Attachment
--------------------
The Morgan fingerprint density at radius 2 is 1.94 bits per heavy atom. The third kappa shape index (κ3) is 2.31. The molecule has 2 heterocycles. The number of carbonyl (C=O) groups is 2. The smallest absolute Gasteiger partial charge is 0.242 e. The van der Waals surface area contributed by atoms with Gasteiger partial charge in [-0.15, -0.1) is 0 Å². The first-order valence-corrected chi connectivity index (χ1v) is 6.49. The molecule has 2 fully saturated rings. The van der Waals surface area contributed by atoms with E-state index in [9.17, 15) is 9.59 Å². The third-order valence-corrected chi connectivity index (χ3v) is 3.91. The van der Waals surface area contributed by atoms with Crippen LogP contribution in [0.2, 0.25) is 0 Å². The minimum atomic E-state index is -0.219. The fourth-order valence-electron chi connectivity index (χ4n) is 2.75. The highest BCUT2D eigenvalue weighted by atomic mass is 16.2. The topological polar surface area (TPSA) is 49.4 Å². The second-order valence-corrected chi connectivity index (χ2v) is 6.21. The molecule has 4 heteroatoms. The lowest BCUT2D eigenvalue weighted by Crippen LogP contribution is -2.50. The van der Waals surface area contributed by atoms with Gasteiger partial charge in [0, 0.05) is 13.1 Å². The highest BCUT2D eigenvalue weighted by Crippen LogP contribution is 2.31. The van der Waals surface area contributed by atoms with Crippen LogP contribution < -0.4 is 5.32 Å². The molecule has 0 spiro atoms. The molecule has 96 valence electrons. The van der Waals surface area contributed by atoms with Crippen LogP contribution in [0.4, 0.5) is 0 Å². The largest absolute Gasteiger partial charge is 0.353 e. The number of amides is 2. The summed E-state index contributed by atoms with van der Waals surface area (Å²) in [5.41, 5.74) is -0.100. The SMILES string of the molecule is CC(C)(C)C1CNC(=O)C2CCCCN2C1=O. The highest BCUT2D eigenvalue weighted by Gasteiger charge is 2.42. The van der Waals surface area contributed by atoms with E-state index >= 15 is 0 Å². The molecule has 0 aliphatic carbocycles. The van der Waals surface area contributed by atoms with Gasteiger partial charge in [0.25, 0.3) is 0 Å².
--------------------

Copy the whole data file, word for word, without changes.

The Morgan fingerprint density at radius 2 is 1.94 bits per heavy atom. The third kappa shape index (κ3) is 2.31. The molecule has 2 heterocycles. The number of carbonyl (C=O) groups is 2. The smallest absolute Gasteiger partial charge is 0.242 e. The van der Waals surface area contributed by atoms with Gasteiger partial charge in [-0.15, -0.1) is 0 Å². The first-order valence-corrected chi connectivity index (χ1v) is 6.49. The molecule has 2 fully saturated rings. The van der Waals surface area contributed by atoms with E-state index in [9.17, 15) is 9.59 Å². The third-order valence-corrected chi connectivity index (χ3v) is 3.91. The van der Waals surface area contributed by atoms with Crippen LogP contribution in [0.2, 0.25) is 0 Å². The minimum atomic E-state index is -0.219. The fourth-order valence-electron chi connectivity index (χ4n) is 2.75. The highest BCUT2D eigenvalue weighted by atomic mass is 16.2. The topological polar surface area (TPSA) is 49.4 Å². The second-order valence-corrected chi connectivity index (χ2v) is 6.21. The molecule has 4 heteroatoms. The lowest BCUT2D eigenvalue weighted by Crippen LogP contribution is -2.50. The van der Waals surface area contributed by atoms with Gasteiger partial charge in [0, 0.05) is 13.1 Å². The highest BCUT2D eigenvalue weighted by Crippen LogP contribution is 2.31. The van der Waals surface area contributed by atoms with Crippen LogP contribution < -0.4 is 5.32 Å². The molecule has 0 spiro atoms. The molecule has 96 valence electrons. The van der Waals surface area contributed by atoms with Crippen LogP contribution in [0.4, 0.5) is 0 Å². The largest absolute Gasteiger partial charge is 0.353 e. The number of amides is 2. The summed E-state index contributed by atoms with van der Waals surface area (Å²) in [5.41, 5.74) is -0.100. The SMILES string of the molecule is CC(C)(C)C1CNC(=O)C2CCCCN2C1=O. The highest BCUT2D eigenvalue weighted by Gasteiger charge is 2.42. The van der Waals surface area contributed by atoms with E-state index >= 15 is 0 Å². The molecule has 0 aliphatic carbocycles. The van der Waals surface area contributed by atoms with Gasteiger partial charge in [0.25, 0.3) is 0 Å².